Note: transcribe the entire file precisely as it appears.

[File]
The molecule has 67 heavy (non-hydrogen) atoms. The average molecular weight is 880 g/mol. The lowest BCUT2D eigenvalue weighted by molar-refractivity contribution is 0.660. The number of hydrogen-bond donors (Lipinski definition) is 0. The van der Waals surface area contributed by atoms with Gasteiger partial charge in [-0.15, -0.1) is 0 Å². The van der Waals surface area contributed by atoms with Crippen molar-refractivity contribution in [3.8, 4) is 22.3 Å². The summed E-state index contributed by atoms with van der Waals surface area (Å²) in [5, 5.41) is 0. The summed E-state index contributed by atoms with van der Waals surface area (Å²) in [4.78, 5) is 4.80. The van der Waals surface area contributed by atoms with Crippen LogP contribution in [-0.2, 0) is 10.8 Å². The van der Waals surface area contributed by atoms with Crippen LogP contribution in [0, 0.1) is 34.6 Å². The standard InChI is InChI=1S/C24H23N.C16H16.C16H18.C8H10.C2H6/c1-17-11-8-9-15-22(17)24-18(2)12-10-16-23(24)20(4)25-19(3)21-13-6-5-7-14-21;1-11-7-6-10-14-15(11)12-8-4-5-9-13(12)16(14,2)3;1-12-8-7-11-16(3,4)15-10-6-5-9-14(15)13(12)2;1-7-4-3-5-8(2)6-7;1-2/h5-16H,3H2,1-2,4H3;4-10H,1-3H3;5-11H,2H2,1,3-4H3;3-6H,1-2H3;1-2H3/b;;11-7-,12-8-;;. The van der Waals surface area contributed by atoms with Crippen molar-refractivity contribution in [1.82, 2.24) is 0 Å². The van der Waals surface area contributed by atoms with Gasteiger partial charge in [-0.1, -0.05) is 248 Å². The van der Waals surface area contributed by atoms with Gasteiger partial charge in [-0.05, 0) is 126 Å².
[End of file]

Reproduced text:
The molecule has 67 heavy (non-hydrogen) atoms. The average molecular weight is 880 g/mol. The lowest BCUT2D eigenvalue weighted by molar-refractivity contribution is 0.660. The number of hydrogen-bond donors (Lipinski definition) is 0. The van der Waals surface area contributed by atoms with Gasteiger partial charge in [-0.15, -0.1) is 0 Å². The van der Waals surface area contributed by atoms with Crippen molar-refractivity contribution in [3.8, 4) is 22.3 Å². The summed E-state index contributed by atoms with van der Waals surface area (Å²) in [5, 5.41) is 0. The summed E-state index contributed by atoms with van der Waals surface area (Å²) in [4.78, 5) is 4.80. The van der Waals surface area contributed by atoms with Crippen LogP contribution in [-0.2, 0) is 10.8 Å². The van der Waals surface area contributed by atoms with Crippen LogP contribution in [0, 0.1) is 34.6 Å². The standard InChI is InChI=1S/C24H23N.C16H16.C16H18.C8H10.C2H6/c1-17-11-8-9-15-22(17)24-18(2)12-10-16-23(24)20(4)25-19(3)21-13-6-5-7-14-21;1-11-7-6-10-14-15(11)12-8-4-5-9-13(12)16(14,2)3;1-12-8-7-11-16(3,4)15-10-6-5-9-14(15)13(12)2;1-7-4-3-5-8(2)6-7;1-2/h5-16H,3H2,1-2,4H3;4-10H,1-3H3;5-11H,2H2,1,3-4H3;3-6H,1-2H3;1-2H3/b;;11-7-,12-8-;;. The van der Waals surface area contributed by atoms with Crippen molar-refractivity contribution in [1.82, 2.24) is 0 Å². The van der Waals surface area contributed by atoms with Gasteiger partial charge in [-0.1, -0.05) is 248 Å². The van der Waals surface area contributed by atoms with Gasteiger partial charge in [-0.05, 0) is 126 Å².